For many across the arts and culture sector, the impact of the Spending Review will still be sinking in. For art and culture to receive a financial boost at a time when public spending is so constrained shows that we have a Chancellor who understands what art and culture brings to us all, personally and collectively.
Cuts to the Department of Culture, Media and Sport would, George Osborne said, be a false economy: public investment of £1bn returns some £250billion. As he put it: "One of the best investments we can make as a nation is in our extraordinary arts, museums, heritage, media and sport".
How did this settlement come about? First, whatever your political persuasion, this is a government that in the context of austerity, has continued to try and find ways to support the arts. Yes, there were deep cuts in the first few years, but a greater share of Lottery proceeds. And this settlement follows on from other measures including tax breaks for theatres and orchestras, and support for music for children and young people.
Secondly, the Arts Council worked hard to have a dialogue with this administration - we have been in discussion with them on a regular, weekly and even hourly basis, running through various scenarios around funding. Of course, part of the conversation means getting your perspective across - and establishing the environment and consensus in which the conversation is more likely to have a successful outcome.
We realised early on that any conversation about arts funding has to overcome the presumption that art is a luxury, the icing on the cake. The contrary is true: art and culture is the stuff with which prosperous and healthy societies are built, but it is so integrated our lives that it takes an effort to stand back and see its benefits.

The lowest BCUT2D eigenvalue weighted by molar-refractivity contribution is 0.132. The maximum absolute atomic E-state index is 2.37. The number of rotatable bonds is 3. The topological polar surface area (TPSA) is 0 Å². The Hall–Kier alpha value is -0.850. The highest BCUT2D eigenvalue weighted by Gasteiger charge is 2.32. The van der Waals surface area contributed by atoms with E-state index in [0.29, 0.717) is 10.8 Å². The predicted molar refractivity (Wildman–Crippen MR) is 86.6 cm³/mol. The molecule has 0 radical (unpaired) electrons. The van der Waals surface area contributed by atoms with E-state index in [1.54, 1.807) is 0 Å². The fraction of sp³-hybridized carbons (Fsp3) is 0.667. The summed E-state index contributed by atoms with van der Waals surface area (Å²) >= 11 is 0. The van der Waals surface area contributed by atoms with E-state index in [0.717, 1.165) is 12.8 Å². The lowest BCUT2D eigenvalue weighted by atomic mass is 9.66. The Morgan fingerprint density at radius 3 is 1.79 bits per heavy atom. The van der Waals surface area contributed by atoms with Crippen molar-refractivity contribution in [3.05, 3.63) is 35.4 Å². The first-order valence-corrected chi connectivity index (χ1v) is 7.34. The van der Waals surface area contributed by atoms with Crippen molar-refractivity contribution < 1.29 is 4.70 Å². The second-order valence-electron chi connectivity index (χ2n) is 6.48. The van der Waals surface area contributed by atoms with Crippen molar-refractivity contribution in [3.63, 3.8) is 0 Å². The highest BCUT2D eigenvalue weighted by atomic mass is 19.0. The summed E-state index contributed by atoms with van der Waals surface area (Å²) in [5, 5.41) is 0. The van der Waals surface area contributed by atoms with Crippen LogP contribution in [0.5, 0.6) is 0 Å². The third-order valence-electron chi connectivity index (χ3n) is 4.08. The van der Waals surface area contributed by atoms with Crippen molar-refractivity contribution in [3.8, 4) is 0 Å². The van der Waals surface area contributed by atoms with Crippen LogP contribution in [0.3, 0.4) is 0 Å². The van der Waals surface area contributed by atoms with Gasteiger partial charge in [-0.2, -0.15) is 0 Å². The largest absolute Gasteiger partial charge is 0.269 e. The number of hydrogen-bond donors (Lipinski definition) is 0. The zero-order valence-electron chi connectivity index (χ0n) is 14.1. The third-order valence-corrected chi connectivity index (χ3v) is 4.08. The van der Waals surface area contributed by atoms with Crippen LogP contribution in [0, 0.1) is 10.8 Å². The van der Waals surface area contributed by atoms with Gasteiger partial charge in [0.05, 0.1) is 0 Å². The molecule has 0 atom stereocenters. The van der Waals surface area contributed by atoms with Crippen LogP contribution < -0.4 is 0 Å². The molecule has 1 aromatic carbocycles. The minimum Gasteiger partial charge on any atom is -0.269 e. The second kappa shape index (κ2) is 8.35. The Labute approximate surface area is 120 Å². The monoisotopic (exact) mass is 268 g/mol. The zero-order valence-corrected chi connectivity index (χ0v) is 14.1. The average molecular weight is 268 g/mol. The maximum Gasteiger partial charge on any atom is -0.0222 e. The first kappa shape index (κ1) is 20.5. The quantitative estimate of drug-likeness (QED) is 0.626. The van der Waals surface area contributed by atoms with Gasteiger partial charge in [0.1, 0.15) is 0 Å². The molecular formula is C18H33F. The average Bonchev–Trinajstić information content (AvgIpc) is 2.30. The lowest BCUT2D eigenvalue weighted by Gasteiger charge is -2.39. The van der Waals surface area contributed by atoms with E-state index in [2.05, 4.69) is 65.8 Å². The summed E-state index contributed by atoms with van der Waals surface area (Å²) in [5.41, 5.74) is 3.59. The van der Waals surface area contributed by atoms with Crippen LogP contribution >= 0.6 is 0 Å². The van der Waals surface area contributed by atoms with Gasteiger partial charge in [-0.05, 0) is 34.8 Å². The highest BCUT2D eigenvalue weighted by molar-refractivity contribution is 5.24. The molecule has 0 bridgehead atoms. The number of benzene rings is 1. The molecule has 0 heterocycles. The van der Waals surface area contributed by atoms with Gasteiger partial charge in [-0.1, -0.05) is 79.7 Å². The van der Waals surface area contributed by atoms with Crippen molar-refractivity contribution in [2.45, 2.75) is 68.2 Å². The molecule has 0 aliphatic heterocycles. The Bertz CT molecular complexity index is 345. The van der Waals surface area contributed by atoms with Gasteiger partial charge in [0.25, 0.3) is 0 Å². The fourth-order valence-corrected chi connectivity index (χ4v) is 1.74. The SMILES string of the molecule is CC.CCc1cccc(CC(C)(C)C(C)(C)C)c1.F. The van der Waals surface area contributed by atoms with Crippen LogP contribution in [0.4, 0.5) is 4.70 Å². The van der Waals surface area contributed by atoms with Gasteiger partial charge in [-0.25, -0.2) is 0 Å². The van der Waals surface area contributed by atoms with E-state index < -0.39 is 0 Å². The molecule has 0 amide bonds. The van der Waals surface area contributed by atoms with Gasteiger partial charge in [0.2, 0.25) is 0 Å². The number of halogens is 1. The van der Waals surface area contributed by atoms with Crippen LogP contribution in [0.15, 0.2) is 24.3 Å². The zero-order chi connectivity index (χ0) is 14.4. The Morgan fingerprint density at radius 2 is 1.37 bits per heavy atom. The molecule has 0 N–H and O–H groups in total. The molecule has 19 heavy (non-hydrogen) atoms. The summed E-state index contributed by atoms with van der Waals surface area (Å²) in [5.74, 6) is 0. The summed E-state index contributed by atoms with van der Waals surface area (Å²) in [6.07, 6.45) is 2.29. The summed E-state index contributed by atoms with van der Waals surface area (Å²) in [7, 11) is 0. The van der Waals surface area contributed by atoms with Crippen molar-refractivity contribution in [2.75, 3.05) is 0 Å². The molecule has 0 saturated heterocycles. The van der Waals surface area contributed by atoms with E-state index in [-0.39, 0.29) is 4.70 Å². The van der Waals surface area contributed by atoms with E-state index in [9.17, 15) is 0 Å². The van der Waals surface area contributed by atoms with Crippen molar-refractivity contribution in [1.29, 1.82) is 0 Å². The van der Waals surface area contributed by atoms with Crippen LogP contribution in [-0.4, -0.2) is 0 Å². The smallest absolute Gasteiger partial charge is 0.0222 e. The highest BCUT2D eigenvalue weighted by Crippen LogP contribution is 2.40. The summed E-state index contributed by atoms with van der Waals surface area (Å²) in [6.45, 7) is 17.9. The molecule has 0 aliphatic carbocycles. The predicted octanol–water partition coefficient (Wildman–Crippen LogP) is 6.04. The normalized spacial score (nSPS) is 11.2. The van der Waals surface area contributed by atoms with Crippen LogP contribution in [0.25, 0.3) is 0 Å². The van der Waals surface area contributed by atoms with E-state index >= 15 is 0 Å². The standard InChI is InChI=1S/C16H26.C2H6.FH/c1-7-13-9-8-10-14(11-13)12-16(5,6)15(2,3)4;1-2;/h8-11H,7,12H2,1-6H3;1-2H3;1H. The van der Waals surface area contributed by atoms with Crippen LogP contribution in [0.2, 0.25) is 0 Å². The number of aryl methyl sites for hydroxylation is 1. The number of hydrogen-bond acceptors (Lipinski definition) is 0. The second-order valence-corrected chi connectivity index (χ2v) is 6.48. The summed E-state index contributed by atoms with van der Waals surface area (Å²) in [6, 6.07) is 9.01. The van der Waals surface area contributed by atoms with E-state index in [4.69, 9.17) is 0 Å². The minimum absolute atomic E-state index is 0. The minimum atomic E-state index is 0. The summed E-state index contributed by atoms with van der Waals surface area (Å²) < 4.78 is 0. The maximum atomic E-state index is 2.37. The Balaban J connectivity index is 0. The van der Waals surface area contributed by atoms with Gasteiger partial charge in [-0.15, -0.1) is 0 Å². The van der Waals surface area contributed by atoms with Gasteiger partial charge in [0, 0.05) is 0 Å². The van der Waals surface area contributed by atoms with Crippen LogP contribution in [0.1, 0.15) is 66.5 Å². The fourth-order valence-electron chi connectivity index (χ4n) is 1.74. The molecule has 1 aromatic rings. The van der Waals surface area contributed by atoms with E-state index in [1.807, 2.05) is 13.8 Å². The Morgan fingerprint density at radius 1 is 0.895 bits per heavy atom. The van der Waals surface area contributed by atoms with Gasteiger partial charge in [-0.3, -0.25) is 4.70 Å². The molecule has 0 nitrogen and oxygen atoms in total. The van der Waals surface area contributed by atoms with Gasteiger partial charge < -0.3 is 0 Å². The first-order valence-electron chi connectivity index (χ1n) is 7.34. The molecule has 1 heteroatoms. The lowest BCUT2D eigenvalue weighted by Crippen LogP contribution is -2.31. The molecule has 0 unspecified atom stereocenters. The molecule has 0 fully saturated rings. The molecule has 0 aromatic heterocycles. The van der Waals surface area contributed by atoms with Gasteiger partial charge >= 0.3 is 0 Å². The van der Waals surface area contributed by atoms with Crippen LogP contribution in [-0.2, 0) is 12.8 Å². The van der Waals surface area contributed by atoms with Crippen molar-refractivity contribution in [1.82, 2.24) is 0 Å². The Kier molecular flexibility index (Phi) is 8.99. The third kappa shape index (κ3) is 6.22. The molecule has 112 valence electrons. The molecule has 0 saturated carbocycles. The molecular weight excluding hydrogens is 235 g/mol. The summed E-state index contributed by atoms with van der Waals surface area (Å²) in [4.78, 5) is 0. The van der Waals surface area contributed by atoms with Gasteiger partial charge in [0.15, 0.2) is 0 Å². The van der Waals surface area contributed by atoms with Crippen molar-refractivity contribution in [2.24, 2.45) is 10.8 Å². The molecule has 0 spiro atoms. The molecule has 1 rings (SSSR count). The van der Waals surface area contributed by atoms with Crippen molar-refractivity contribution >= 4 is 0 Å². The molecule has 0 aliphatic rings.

Which brings me to the third important factor. Three years ago, the Arts Council began developing what I call the "holistic case for public investment in art and culture." Holistic in this context means 'all embracing'. It began as a simple diagram, showing how the various aspects of artistic and cultural value- the intrinsic, the education, social and economic - interact with our lives, from cradle to grave, and how they are a part of the narrative of our communities, and our nation.
The holistic case has formed the backbone of the conversation we've led about public investment in the arts. We worked on the evidence base to support these arguments, gathering data and commissioning new research where we saw a gap. We planned how we would deliver this message in a sustained way, in conversations, in speeches, and in articles.
The fourth factor has been the contribution of the sector as a whole. They have embraced this message and worked together brilliantly, motivating stakeholders across their communities and Parliament, and making sure that they have told the right stories, putting a human face on the facts and figures.
But it's not only the message, but also the messenger that matters, and in this way we've been fortunate to see the emergence of a generation of articulate and dynamic arts leaders. And this is the fifth factor I'd identify - great new leadership in the arts, that's promoted through such enterprising organisations as What Next, the Creative Industries Federation and the No Boundaries conference, organisations where people challenge received ways of doing things.
In the past, there have been many campaigns for the arts that have begun with a sense of entitlement. Good for those who have that strength of conviction in the face of so many other claims across social welfare. I believe that if you are arguing that the arts should keep their share of the pot while other frontline services are cut, you should presume nothing. You must make the case, just as other departments must.
And it has worked. So far, so good. But we are not out of the woods yet. Local authorities remain the largest investors in arts and culture, and the Arts Council's most important funding partners: they face hard choices over the next few years. Many are committed to supporting art and culture. They understand you cannot build communities without the life, the soul and the business the arts bring. And this is going to become ever more important as the devolution agenda gathers steam. It is now up to us to work with all our partners, to try and ensure that that the benefits of art and culture, that have been understood and supported on a national level, are delivered locally.